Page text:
I support diversity. I welcome openness. Things that most definitely did not apply to my cousin’s story in what, in the 50s, was a very different world from today. What worries me though is when diversity takes a giant step into madness. The madness that prompted an invitation to children as young as 13 to describe their gender from a list of any one of 25 different options in a Government-backed survey.
I must stress that Children’s Commissioner Anne Longfield withdrew the survey, which was described as a “draft”, once issues were raised about the suitability of certain questions and the politicisation of the document.
The original survey asked youngsters whether they agreed people should be free to choose their gender. One leading family researcher said it amounted to “exploitation of children for the purposes of gender pressure groups”.
My own cousin’s story tells me that there are genuine gender issues out there, but my fear is that, rather than helping, this kind of thinking is putting unnecessary pressure on young people to question something that doesn’t really exist for the majority. It’s turning gender into something fashionable and politically-based.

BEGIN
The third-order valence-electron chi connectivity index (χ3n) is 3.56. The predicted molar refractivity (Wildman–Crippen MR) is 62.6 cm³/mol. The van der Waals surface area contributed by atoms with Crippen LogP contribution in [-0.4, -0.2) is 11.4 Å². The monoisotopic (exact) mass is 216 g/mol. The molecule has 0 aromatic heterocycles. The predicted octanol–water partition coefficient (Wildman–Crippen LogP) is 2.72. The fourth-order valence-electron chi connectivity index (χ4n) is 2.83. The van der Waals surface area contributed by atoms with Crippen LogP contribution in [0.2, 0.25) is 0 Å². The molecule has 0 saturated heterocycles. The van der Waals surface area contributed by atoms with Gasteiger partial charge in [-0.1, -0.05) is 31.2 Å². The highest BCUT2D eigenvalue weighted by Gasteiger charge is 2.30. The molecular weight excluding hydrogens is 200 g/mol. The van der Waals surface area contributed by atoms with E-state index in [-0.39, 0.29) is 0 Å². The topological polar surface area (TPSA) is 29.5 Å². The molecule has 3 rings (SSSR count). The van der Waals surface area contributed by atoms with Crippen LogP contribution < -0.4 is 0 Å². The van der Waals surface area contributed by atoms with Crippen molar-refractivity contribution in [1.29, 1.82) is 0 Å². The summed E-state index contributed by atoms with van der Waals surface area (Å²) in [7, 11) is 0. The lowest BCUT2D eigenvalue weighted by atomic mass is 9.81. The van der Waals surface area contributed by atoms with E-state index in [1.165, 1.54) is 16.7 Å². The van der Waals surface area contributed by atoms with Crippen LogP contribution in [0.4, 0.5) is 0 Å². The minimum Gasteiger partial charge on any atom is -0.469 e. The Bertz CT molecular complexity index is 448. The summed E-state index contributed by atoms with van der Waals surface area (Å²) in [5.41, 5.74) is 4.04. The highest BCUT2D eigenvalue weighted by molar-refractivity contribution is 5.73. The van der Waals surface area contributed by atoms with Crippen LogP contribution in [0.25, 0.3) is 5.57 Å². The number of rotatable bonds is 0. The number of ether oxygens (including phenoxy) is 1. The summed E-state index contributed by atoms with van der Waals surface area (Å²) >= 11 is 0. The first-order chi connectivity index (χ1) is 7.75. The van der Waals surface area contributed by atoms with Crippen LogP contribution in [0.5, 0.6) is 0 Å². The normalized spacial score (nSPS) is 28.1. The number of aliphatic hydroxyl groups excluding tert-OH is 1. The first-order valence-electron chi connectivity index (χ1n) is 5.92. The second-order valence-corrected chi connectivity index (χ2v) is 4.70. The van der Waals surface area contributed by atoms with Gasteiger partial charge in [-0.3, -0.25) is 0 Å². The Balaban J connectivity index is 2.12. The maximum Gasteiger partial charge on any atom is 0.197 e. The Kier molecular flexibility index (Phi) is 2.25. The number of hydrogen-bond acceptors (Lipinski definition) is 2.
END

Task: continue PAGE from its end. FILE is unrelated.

Children growing up can be confused at times. They see so much sex on TV and the Internet and it’s not always good. But offering them a choice of 25 gender options in a questionnaire? That just seems so wrong.
HAVE A GOOD TWINE
TRAWLING the English regions for suitable dialect words to incorporate into National Poetry Day, they deemed the word “twine” to be Cumbria’s contribution.
Initially I considered it to be a strange choice, plucked from the many evocative dialect words you still hear in daily use. But then, thinking about it a bit more, I came to the conclusion that, as we are a bunch of twiners, the word twine suits us admirably.
Take where I live. This year alone we’ve had campaigns about parking, stuff that goes into £5 notes, kerbs that jump out and trip people up and, more recently, anti-Christian Convention feeling that has landed Keswick on TV and in the national newspapers as a mean-minded town.